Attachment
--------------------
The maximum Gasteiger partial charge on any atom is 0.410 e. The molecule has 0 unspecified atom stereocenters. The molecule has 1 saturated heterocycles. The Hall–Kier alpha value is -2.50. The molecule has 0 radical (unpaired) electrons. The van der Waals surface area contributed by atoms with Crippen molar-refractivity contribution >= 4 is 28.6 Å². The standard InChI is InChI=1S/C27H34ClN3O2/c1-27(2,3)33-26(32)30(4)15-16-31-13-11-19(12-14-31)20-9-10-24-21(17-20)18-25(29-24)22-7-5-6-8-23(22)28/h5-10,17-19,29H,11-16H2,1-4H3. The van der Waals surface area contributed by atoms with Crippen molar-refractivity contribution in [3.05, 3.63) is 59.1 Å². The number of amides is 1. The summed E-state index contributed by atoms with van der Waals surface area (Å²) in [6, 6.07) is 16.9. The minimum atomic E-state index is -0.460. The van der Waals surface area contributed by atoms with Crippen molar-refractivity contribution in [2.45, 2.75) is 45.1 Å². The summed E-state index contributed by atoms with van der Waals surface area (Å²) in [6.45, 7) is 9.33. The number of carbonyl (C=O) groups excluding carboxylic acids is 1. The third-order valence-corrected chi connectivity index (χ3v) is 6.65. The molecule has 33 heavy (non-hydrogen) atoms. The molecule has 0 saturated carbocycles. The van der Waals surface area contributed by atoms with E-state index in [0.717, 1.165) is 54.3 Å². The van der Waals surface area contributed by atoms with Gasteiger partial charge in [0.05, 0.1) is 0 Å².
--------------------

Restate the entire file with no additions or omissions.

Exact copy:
The maximum Gasteiger partial charge on any atom is 0.410 e. The molecule has 0 unspecified atom stereocenters. The molecule has 1 saturated heterocycles. The Hall–Kier alpha value is -2.50. The molecule has 0 radical (unpaired) electrons. The van der Waals surface area contributed by atoms with Crippen molar-refractivity contribution >= 4 is 28.6 Å². The standard InChI is InChI=1S/C27H34ClN3O2/c1-27(2,3)33-26(32)30(4)15-16-31-13-11-19(12-14-31)20-9-10-24-21(17-20)18-25(29-24)22-7-5-6-8-23(22)28/h5-10,17-19,29H,11-16H2,1-4H3. The van der Waals surface area contributed by atoms with Crippen molar-refractivity contribution in [3.05, 3.63) is 59.1 Å². The number of amides is 1. The summed E-state index contributed by atoms with van der Waals surface area (Å²) in [6, 6.07) is 16.9. The minimum atomic E-state index is -0.460. The van der Waals surface area contributed by atoms with Crippen molar-refractivity contribution in [2.45, 2.75) is 45.1 Å². The summed E-state index contributed by atoms with van der Waals surface area (Å²) in [6.45, 7) is 9.33. The number of carbonyl (C=O) groups excluding carboxylic acids is 1. The third-order valence-corrected chi connectivity index (χ3v) is 6.65. The molecule has 33 heavy (non-hydrogen) atoms. The molecule has 0 saturated carbocycles. The van der Waals surface area contributed by atoms with E-state index in [0.717, 1.165) is 54.3 Å². The van der Waals surface area contributed by atoms with Gasteiger partial charge in [0.05, 0.1) is 0 Å².